According to an unidentified source reporting to the China Business News, Google might be leaving the country as early as April 10.  Negotiations between China and Google have been ongoing since January with no apparent resolution to date.  Both entities are remaining firm in their position which seems to be increasing the tension between them, as well as the likelihood that Google will soon make an official exit-announcement.

Of Google's several business ventures in China, it is thought that Google.cn is the only one that will cease to exist.  The search engine that commanded roughly 36 percent marketshare has been the source of the dispute between Google and China since Google received several cyber attacks stemming from a university in China.  As a result, Google retaliated by threatening to stop censoring search results from the site.  Google assured its employees that they would have the option to transfer to other locations within the organization if they were affected.

According to Bloomberg, because of the way in which this situation was handled, if Google ultimately pulls out of China, it looks like there will be no turning back.  Peter Lui, former financial controller for Google's Asia Pacific region, told Bloomberg, "The public manner in which Google announced its intention means it may have 'burnt bridges and they’ve burnt the Google brand in China,' Lui, 45, said yesterday. 'There is no way Google can ever come back.'"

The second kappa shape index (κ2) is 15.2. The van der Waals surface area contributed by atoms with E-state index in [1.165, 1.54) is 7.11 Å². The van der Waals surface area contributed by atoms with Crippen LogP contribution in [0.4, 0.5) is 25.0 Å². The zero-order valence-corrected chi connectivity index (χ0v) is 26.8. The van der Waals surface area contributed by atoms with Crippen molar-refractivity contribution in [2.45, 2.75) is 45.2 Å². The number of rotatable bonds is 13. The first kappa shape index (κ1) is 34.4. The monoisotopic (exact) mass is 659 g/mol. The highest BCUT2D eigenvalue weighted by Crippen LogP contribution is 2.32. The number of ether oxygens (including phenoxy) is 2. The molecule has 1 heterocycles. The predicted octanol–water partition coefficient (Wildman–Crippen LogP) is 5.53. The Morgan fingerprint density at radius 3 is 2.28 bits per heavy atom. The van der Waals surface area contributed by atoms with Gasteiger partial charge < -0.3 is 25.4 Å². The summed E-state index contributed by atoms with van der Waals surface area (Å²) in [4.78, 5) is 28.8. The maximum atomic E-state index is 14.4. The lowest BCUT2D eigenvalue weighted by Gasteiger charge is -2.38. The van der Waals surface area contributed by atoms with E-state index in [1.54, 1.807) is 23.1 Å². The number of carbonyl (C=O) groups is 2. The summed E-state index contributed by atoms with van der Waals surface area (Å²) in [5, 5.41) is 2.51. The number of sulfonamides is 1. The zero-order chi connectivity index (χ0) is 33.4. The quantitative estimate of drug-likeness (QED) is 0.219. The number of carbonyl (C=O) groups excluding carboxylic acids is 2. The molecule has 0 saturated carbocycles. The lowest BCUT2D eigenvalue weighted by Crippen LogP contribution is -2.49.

This topic is getting pretty heavy, what do you guys/gals think?  Leave your comments below.

Update: Monday the 22nd was supposed to be the day we would hear official news of Google's plans to "kick or stick."  Instead, however, Google decided that their best option at the moment was to re-route all search requests for Google.cn to Google.com.hk (Google Hong Kong).  Apparently, Hong Kong doesn't have the same censorship restrictions as China proper.  Google is aware, however, that The Great Firewall of China could still put an end to this at anytime.  There is a lot of political banter on either side about these events.  To hear China's side, go here.  To here Google's side, go here.

Via Engadget, Bloomberg


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